Artist: Paul Weller

Album: Sonik Kicks

Paul Weller is a major star in England; has been since 1977. First he led the Jam, the most articulate and cautious of the first-wave punk stars. Then he led the Style Council, who made smooth soul/ R+B/ swing jazz musics. Then, under his own name, he spent two decades making paul_wellerrootsier soul-rock: brand new Classic Rock for the Adult Contemporary stations. I’ve never really been a fan. But suddenly, in 2012, at 54 years old, he essentially made his own Super Furry Animals album: flashy, groove-based, eclectic, ultra-modern, and above all, playful. (As Pooh observed, you never can tell with Top of the Pops stars.) Sonik Kicks he called it, presumably misspelling it to avoid licensing hassles from Sonic the Hedgehog; it went to #1 on the U.K. albums chart.

There’s a lot of kinds of music here, and you just need to wait a bit if you don’t like one, since most of the tracks range from 2:00 to 3:41 in length. Kling I Klang rushes by as a punk polka strafed by “futuristic” synth music from ’70s concept albums, and also by autoharp. By the Waters is soft, plaintive, and violin-centered. That Dangerous Age is peppy neo-Motown decorated with prog-rock organ and hip-hop/ techno beatwork. Study in Blue, the one long track here, is like Blondie’s Call Me reworked into drifting and exploratory jazz-pop that wanders towards ambient techno; it works far better for me than stuff like that generally does. Perhaps because it feeds into Dragonfly (heavy psychedelic pop that reminds me of Babylon Zoo), then When Your Garden’s Overgrown (upbeat psychedelic power-pop full of bright-eyed keyboard lines), then Around the Lake (a high-speed 2:11 of menacing two-chord bass, alien twittering, echoed vocals, and echoed everything else). Etc.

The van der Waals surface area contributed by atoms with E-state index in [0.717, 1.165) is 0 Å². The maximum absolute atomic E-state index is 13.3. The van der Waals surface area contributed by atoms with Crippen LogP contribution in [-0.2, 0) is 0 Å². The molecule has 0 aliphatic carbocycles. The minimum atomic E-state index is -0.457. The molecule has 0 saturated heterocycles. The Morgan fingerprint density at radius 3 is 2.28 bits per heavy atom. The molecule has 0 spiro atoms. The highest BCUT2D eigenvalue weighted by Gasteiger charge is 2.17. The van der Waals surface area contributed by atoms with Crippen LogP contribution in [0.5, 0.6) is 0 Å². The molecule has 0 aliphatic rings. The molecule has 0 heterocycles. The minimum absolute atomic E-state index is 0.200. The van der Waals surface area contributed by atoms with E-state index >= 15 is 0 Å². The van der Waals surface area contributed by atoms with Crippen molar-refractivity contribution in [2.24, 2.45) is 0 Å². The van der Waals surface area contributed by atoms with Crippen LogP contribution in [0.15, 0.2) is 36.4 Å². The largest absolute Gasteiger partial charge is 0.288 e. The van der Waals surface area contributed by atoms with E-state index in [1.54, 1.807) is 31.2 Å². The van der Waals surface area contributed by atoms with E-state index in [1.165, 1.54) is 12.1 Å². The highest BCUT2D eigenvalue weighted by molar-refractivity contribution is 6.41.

Paul Weller‘s lyrics on Sonik Kicks are sketchy and mostly play on mood, although songs like That Dangerous Age show a continued talent for personality profiles. The song structures are straight-ahead and mostly play on mood, although a few — the slower ones, mostly — have nicely imaginative melodies. There are a lot of moods here, but the overriding one, to me, seems to be creative play. No wonder I’m warming to the guy.

– Brian Block

To see the rest of our favorites, visit our Favorite Albums of 2012 page!